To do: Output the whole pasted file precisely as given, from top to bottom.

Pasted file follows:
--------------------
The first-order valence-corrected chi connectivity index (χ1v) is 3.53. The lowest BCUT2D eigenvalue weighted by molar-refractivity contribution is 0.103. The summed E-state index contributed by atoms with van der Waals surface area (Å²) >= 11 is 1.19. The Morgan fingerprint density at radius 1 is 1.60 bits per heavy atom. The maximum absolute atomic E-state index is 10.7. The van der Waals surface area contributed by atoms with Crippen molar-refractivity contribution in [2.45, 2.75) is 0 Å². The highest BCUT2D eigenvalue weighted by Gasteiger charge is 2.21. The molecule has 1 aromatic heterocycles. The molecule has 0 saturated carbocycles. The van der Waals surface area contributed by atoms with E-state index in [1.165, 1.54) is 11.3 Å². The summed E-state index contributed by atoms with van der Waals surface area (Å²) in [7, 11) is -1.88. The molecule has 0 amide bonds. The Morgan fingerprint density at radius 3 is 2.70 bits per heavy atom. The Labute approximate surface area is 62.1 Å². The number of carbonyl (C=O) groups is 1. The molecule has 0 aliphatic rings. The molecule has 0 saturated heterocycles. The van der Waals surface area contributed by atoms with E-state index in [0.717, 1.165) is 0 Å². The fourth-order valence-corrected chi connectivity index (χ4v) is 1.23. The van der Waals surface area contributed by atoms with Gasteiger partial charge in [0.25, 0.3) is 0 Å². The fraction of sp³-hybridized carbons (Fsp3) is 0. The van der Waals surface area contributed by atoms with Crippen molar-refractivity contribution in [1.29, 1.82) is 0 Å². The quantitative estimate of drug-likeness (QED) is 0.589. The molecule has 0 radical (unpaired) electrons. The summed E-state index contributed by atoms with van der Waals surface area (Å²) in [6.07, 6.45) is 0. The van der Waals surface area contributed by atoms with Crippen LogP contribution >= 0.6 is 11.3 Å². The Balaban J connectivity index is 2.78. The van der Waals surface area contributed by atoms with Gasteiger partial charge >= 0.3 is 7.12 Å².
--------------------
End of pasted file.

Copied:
The first-order valence-corrected chi connectivity index (χ1v) is 3.53. The lowest BCUT2D eigenvalue weighted by molar-refractivity contribution is 0.103. The summed E-state index contributed by atoms with van der Waals surface area (Å²) >= 11 is 1.19. The Morgan fingerprint density at radius 1 is 1.60 bits per heavy atom. The maximum absolute atomic E-state index is 10.7. The van der Waals surface area contributed by atoms with Crippen molar-refractivity contribution in [2.45, 2.75) is 0 Å². The highest BCUT2D eigenvalue weighted by Gasteiger charge is 2.21. The molecule has 1 aromatic heterocycles. The molecule has 0 saturated carbocycles. The van der Waals surface area contributed by atoms with E-state index in [1.165, 1.54) is 11.3 Å². The summed E-state index contributed by atoms with van der Waals surface area (Å²) in [7, 11) is -1.88. The molecule has 0 amide bonds. The Morgan fingerprint density at radius 3 is 2.70 bits per heavy atom. The Labute approximate surface area is 62.1 Å². The number of carbonyl (C=O) groups is 1. The molecule has 0 aliphatic rings. The molecule has 0 saturated heterocycles. The van der Waals surface area contributed by atoms with E-state index in [0.717, 1.165) is 0 Å². The fourth-order valence-corrected chi connectivity index (χ4v) is 1.23. The van der Waals surface area contributed by atoms with Gasteiger partial charge in [0.25, 0.3) is 0 Å². The fraction of sp³-hybridized carbons (Fsp3) is 0. The van der Waals surface area contributed by atoms with Crippen molar-refractivity contribution in [1.29, 1.82) is 0 Å². The quantitative estimate of drug-likeness (QED) is 0.589. The molecule has 0 radical (unpaired) electrons. The summed E-state index contributed by atoms with van der Waals surface area (Å²) in [6.07, 6.45) is 0. The van der Waals surface area contributed by atoms with Crippen LogP contribution >= 0.6 is 11.3 Å². The Balaban J connectivity index is 2.78. The van der Waals surface area contributed by atoms with Gasteiger partial charge >= 0.3 is 7.12 Å².